The Native Voice is Highlighted at this Year’s Arctic Encounter Symposium

Arctic_Seth Sivinki
SMEA Student Seth Sivinski with crowd favorite Mayor Richard Beneville of Nome, AK aboard the Icebreaker Aiviq.

The School of Marine and Environmental Affairs had a strong showing at this year’s Arctic Encounter Symposium, a yearly meeting hosted at the University of Washington’s Law School. Students and faculty were speakers, moderators, representatives of consulting firms, as well as there to just learn as much as possible from the diverse gathering. At the meeting, students were able to meet and learn from Senators, scholars, Coast Guard Admirals, Alaskan Mayors (Mayor Beneville of Nome, Alaska was a group favorite). This diverse and knowledgeable group helped put a human face on some of the issues we study in the Marine Affairs program as well as a first-hand introduction to some of the stake holders in these issues.

The stated theme of the meeting was “Acting Right in the Arctic”. Each speaker took a different spin on this but an overarching theme for all of the plenary talks was the importance of including Native voices in the debate surrounding the globalizing Arctic.

Arctic Encounter Byron Mallot
Lt. Governor Byron Mallott, giving the keynote address on January 16, 2016.

Alaska’s Lieutenant Governor Byron Mallott made a great speech to this effect on the meeting’s second day. Mr. Mallott said that while all the talk about investment opportunities, infrastructure, fishing, and global shipping in the North we need to make what he called human opportunity a priority. He said that in his small hometown of Yakutat he could see the difference between his white father’s life and his native mother’s. Lieutenant Governor Mallott said that his father’s life was always secure.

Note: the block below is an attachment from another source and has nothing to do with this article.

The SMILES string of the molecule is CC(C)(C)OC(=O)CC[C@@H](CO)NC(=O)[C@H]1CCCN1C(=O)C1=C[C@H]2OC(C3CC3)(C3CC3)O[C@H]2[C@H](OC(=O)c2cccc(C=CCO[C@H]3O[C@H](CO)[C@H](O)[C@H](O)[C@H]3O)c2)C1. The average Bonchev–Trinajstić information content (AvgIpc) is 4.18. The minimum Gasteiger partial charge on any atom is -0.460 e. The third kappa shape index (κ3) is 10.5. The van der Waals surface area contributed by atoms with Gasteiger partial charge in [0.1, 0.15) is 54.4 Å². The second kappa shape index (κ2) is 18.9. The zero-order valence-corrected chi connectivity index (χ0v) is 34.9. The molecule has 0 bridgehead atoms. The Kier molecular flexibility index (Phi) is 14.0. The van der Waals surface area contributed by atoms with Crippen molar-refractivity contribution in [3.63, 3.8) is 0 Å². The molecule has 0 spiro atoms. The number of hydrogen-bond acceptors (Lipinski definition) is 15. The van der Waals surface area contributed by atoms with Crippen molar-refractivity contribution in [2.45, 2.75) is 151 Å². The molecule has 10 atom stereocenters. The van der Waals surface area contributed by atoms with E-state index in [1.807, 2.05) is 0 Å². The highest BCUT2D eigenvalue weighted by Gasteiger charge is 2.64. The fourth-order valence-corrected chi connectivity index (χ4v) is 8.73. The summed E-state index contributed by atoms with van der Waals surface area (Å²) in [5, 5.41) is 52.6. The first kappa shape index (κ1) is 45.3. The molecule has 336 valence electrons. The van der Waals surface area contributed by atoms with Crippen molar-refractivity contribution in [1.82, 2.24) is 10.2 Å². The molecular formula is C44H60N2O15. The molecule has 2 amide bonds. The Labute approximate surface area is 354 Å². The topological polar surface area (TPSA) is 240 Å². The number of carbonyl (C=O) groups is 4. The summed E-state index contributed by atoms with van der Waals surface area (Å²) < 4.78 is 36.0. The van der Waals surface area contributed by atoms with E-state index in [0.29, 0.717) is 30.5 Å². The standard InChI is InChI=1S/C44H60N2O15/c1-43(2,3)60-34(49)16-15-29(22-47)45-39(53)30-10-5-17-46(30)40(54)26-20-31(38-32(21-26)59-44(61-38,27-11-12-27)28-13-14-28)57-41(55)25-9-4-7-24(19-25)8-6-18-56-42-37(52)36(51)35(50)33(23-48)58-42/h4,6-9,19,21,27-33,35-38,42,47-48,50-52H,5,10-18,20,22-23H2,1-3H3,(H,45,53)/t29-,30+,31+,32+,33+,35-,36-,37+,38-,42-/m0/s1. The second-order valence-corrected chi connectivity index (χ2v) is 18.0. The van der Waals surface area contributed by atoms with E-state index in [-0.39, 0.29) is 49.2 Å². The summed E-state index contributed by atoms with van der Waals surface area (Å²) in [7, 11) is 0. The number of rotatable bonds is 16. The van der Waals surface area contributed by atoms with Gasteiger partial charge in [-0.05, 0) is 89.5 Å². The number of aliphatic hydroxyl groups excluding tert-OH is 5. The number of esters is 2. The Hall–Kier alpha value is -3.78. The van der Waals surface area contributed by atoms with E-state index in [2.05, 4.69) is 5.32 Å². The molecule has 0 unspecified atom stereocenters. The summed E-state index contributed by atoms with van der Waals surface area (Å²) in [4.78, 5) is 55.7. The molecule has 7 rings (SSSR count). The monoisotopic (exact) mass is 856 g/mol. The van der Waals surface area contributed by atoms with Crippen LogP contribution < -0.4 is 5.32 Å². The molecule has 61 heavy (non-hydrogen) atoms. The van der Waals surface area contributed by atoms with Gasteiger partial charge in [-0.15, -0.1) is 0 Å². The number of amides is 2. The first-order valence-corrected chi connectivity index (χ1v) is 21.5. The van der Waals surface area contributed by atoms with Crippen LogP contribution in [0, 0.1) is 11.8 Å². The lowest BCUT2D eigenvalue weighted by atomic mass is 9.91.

The Lieutenant. Governor described the current moment in the North as a junction. One of those times where what you choose will affect the trajectory of the future. Given this imperative the governor called for leaders to take a hard look at the decision making process in the State. To him the dominant worldview is strongly male and white. He did not bring this up a judgement, rather as a reality check to try and set the State on a more inclusive path that would help make Alaska’s future a more inclusive one and more secure for all of its residents. This sentiment was echoed by Arctic leaders from around the Polar region.

Overall this theme of inclusion and a focus on the diverse voices in the region was pervasive throughout the talks. The symposium allowed for a productive dialogue on subjects like icebreaker policy and responsible development of rural Alaska. This diversity was also seen at the banquet dinner where Senators Lisa Murkowski (R-AK) and Maria Cantwell (D-WA) gave a panel discussion about partnership between their two states. Over all it was a great experience to be able to rub shoulders with the players in the Arctic field as well as learn what the future could bring to this rapidly changing region.